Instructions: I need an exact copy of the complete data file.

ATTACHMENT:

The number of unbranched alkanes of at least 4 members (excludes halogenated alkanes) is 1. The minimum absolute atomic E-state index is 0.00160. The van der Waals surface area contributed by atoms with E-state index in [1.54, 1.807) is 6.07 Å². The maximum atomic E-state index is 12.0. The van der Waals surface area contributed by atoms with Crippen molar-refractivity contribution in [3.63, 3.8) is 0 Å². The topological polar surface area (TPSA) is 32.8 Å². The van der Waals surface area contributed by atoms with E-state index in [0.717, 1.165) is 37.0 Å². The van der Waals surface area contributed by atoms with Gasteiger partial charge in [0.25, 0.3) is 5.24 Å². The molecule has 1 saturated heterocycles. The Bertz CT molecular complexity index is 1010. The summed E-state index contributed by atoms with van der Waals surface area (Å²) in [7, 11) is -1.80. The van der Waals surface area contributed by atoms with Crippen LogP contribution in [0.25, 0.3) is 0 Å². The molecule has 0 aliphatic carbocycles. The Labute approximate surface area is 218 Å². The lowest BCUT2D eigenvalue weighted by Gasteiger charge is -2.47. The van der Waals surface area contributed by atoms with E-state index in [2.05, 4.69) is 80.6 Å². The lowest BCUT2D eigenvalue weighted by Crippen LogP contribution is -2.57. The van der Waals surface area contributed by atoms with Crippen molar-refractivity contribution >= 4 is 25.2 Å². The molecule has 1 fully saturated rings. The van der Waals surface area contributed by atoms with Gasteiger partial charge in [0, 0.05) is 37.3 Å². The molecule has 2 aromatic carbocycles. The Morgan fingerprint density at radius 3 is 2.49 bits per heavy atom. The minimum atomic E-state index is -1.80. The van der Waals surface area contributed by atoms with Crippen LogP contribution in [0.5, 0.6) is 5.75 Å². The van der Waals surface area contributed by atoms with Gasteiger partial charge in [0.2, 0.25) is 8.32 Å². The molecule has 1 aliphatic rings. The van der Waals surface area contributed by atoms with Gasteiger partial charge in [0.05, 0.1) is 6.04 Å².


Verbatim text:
The number of unbranched alkanes of at least 4 members (excludes halogenated alkanes) is 1. The minimum absolute atomic E-state index is 0.00160. The van der Waals surface area contributed by atoms with E-state index in [1.54, 1.807) is 6.07 Å². The maximum atomic E-state index is 12.0. The van der Waals surface area contributed by atoms with Crippen molar-refractivity contribution in [3.63, 3.8) is 0 Å². The topological polar surface area (TPSA) is 32.8 Å². The van der Waals surface area contributed by atoms with E-state index in [0.717, 1.165) is 37.0 Å². The van der Waals surface area contributed by atoms with Gasteiger partial charge in [0.25, 0.3) is 5.24 Å². The molecule has 1 saturated heterocycles. The Bertz CT molecular complexity index is 1010. The summed E-state index contributed by atoms with van der Waals surface area (Å²) in [7, 11) is -1.80. The van der Waals surface area contributed by atoms with Crippen LogP contribution in [0.25, 0.3) is 0 Å². The molecule has 0 aliphatic carbocycles. The Labute approximate surface area is 218 Å². The lowest BCUT2D eigenvalue weighted by Gasteiger charge is -2.47. The van der Waals surface area contributed by atoms with E-state index in [2.05, 4.69) is 80.6 Å². The lowest BCUT2D eigenvalue weighted by Crippen LogP contribution is -2.57. The van der Waals surface area contributed by atoms with Crippen molar-refractivity contribution >= 4 is 25.2 Å². The molecule has 1 fully saturated rings. The van der Waals surface area contributed by atoms with Gasteiger partial charge in [0, 0.05) is 37.3 Å². The molecule has 2 aromatic carbocycles. The Morgan fingerprint density at radius 3 is 2.49 bits per heavy atom. The minimum atomic E-state index is -1.80. The van der Waals surface area contributed by atoms with Crippen LogP contribution in [0.5, 0.6) is 5.75 Å². The van der Waals surface area contributed by atoms with Gasteiger partial charge in [0.2, 0.25) is 8.32 Å². The molecule has 1 aliphatic rings. The van der Waals surface area contributed by atoms with Gasteiger partial charge in [0.05, 0.1) is 6.04 Å².